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Why digital transformations fail

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Why digital transformations fail

Posted on October 2021 By James Egremont

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Digital transformation is on the minds of most business leaders across sectors in South-East Asia and beyond, especially with COVID-19 forcing more employees to work remotely. According to a report by Deloitte, 69% of companies in Asia-Pacific say that the pandemic has “significantly accelerated” their digital transformation efforts.


Even before the pandemic, adopting new technology has always been necessary in order to improve business processes and culture, as well as customer experience. Companies that do not evolve will inevitably be left behind – usually sooner rather than later. However, for all the promise of our information age, executives increasingly find that digital initiatives simply aren’t giving them the returns they expected. A study by the Boston Consulting Group found that 70% of digital transformations failed to achieve their objectives.

Why are so many companies falling short in their pursuit of innovation? 

Too many businesses make the mistake of conceptualising digital transformation as a purely IT-based effort, when it is more properly understood as a people problem. By prioritising strategic hiring and goal-oriented employee development, companies can avoid the most common pitfalls surrounding digital transformation.


Getting the right tools

One of the main reasons that digital transformation efforts fail is that they don’t directly resolve issues faced by the business. Technology is a powerful tool, but no tool adds value until it is made to serve a useful purpose.

As many business leaders have learned to their cost, it can be easy to get lured in by flashy products that end up being a terrible fit for their company’s operations. To avoid falling into this trap, companies must hire people who can identify the right software and systems. These solutions should be compatible with the structure and needs of the organisation, while also enhancing its functionality and productivity.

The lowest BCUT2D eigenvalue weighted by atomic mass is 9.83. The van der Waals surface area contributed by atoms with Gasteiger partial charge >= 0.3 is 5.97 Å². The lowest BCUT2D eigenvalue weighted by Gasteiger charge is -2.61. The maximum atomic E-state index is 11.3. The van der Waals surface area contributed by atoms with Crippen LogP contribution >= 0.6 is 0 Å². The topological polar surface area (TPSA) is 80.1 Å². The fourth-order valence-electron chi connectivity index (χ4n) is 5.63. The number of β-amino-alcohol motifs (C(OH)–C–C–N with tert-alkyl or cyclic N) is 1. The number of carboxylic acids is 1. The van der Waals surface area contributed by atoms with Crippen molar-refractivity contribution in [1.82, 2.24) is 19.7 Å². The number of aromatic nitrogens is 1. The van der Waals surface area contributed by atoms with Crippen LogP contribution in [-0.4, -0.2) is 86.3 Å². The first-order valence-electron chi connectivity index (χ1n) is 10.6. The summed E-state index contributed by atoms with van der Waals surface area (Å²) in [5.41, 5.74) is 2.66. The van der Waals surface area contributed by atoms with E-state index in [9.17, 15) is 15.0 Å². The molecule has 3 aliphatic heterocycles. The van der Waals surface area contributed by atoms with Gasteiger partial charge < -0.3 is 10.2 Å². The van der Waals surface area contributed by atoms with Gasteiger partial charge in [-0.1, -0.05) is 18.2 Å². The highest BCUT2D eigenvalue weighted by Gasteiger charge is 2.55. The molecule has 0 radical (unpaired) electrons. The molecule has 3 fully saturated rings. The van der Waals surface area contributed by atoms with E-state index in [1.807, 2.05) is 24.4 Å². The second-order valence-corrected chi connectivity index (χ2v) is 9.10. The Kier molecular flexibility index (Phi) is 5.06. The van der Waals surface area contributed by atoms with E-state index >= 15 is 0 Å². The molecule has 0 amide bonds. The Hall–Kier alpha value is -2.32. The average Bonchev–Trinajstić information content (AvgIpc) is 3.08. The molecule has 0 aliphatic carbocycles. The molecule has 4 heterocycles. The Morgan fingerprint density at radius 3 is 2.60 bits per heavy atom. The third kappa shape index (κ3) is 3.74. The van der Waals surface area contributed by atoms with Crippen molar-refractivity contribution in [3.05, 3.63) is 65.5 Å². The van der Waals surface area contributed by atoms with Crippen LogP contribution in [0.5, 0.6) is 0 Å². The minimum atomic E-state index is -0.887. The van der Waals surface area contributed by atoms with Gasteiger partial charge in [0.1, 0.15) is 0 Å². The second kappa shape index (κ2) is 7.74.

A skilled IT team is critical to developing and maintaining design tools that address the unique needs of your business, customers, and stakeholders. Often, this effort requires people whose combined experience in technology and business enables them to facilitate a smooth transition by translating modern digital methods into existing ways of working. IT-minded professionals can help refine those tools as the company grows, to keep them on track alongside shifting aims and objectives.


Success starts at the top

Digital transformation often loses momentum due to a lack of structure and direction. Even if a new technological solution has been developed specifically to match company needs, the surrounding effort can quickly run out of steam without active support from managers and executives. 

Setting clear metrics and targets can support employee efforts, unifying the company and helping to structure the introduction and implementation of initiatives. Just as importantly, however, the adoption of digital initiatives requires alignment between C-suite levels and middle management. If either is missing, the process can fall through. Effective transformation also requires good collaboration between heads of departments, to ensure that all parts of the business work together coherently.

However, without cooperation and participation from everyone in the company, even the most motivated manager cannot keep a complex system functioning for long. It is important to remember that introducing a new piece of software or a new platform can sometimes be viewed as a chore for many employees. Worse still, some staff members may actively reject such changes for fear of losing their jobs.